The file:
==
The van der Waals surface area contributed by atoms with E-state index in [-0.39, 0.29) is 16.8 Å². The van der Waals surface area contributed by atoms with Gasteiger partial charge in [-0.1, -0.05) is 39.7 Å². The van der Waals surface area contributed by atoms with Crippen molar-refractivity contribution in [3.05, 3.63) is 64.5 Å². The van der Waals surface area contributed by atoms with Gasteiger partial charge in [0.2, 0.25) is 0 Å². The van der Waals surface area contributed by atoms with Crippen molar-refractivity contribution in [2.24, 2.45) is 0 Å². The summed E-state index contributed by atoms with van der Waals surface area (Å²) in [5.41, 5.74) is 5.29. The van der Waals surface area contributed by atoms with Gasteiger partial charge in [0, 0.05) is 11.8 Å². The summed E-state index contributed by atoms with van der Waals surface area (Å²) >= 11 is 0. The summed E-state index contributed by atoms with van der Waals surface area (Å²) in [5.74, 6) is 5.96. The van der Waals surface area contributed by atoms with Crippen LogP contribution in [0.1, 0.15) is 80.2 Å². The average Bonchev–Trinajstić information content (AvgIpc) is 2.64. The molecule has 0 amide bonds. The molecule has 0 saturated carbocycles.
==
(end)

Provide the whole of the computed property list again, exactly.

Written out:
The van der Waals surface area contributed by atoms with E-state index in [-0.39, 0.29) is 16.8 Å². The van der Waals surface area contributed by atoms with Gasteiger partial charge in [-0.1, -0.05) is 39.7 Å². The van der Waals surface area contributed by atoms with Crippen molar-refractivity contribution in [3.05, 3.63) is 64.5 Å². The van der Waals surface area contributed by atoms with Gasteiger partial charge in [0.2, 0.25) is 0 Å². The van der Waals surface area contributed by atoms with Crippen molar-refractivity contribution in [2.24, 2.45) is 0 Å². The summed E-state index contributed by atoms with van der Waals surface area (Å²) in [5.41, 5.74) is 5.29. The van der Waals surface area contributed by atoms with Gasteiger partial charge in [0, 0.05) is 11.8 Å². The summed E-state index contributed by atoms with van der Waals surface area (Å²) >= 11 is 0. The summed E-state index contributed by atoms with van der Waals surface area (Å²) in [5.74, 6) is 5.96. The van der Waals surface area contributed by atoms with Crippen LogP contribution in [0.1, 0.15) is 80.2 Å². The average Bonchev–Trinajstić information content (AvgIpc) is 2.64. The molecule has 0 amide bonds. The molecule has 0 saturated carbocycles.